The town appears nice and safe down in this mountain bowl and we stop at our first hostel on the list. I’m loving the Triumph and Royal Enfield in the driveway of the house but the price is just too steep @ $32. Pension Topes was the name of the place....



We move up the road to another where the price is even higher….Well maybe this is just a higher priced town and we have to suck it up. But first we must try one more.

Jump on the bike, down the little street that T’s into main. I briefly glance up the street to my right (into town)...clear, look left; there are cars but I can easily make it as can Al. I take a sweeping right turn and end up about 3 feet from the centerline of the road. Right in front of me is a Truck, he is moving fast and ¾ of the way in my lane, All I can do is lean right and hope he sees me because I can’t correct this much. He pulls hard on the wheel and the trucks suspension dips hard as he cuts back to his lane. It is not enough, not in time, and I brace for impact.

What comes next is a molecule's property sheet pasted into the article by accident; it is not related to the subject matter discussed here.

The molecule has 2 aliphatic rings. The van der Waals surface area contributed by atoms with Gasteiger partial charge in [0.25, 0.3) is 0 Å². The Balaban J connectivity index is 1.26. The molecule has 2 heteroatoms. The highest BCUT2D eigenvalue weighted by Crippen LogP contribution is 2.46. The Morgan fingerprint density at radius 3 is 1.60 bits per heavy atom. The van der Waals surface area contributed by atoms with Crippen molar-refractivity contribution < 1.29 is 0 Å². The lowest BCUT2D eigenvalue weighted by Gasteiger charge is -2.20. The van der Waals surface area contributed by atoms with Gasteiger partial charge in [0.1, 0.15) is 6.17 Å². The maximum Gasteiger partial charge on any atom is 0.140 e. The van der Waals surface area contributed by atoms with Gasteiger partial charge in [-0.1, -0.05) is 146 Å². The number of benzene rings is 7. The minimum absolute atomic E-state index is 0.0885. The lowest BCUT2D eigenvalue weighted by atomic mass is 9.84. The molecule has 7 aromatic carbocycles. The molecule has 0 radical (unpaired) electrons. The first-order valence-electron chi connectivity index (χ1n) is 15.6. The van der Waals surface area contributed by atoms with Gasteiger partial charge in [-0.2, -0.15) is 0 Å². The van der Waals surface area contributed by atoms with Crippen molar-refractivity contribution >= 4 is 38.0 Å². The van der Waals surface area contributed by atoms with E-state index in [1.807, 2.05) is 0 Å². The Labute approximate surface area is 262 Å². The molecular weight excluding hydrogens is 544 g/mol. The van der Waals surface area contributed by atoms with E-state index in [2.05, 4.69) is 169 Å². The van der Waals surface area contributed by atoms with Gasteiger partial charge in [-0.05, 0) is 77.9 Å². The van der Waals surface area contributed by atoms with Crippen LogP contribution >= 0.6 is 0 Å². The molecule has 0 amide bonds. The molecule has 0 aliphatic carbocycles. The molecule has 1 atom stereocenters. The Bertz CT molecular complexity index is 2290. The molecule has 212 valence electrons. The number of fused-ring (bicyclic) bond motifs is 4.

KAF*CKING BOOM!!! I miss the front grill but I nail the rear quarter of the truck, fly over the handlebars and the end of his tailgate. Holy son-of-a-bitch I’m still kicking and glad to be here. I hop right up full of adrenaline with no idea what to do next.

A kid who is at the same intersection facing me on the other side jumps out of his car and runs over to help….he asks me if I’m okay. “I think so”. I check my body over, fingers and my wrist are quite sore but that seems to be it. Right behind me Al slammed on his brakes, skidded, and dropped his bike.

We’ve got too men and two bikes down and a 4-door Toyota Hilux with a ridiculously large dent in the rear quarter panel on main street in the middle of Panama.

I ask the kid if he speaks Spanish. Yep, perfectly bilingual. I am in some great luck here because the truck driver doesn’t speak a lick of English. Al tells me that the truck driver said something about get the bike out of the street or the cops are going to come. I am very hesitant to move a vehicle that was in an accident in this country because I just heard that it is automatic jail time if this is done in Nicaragua. I’m rather dazed and just say screw it and get the bike out of the street.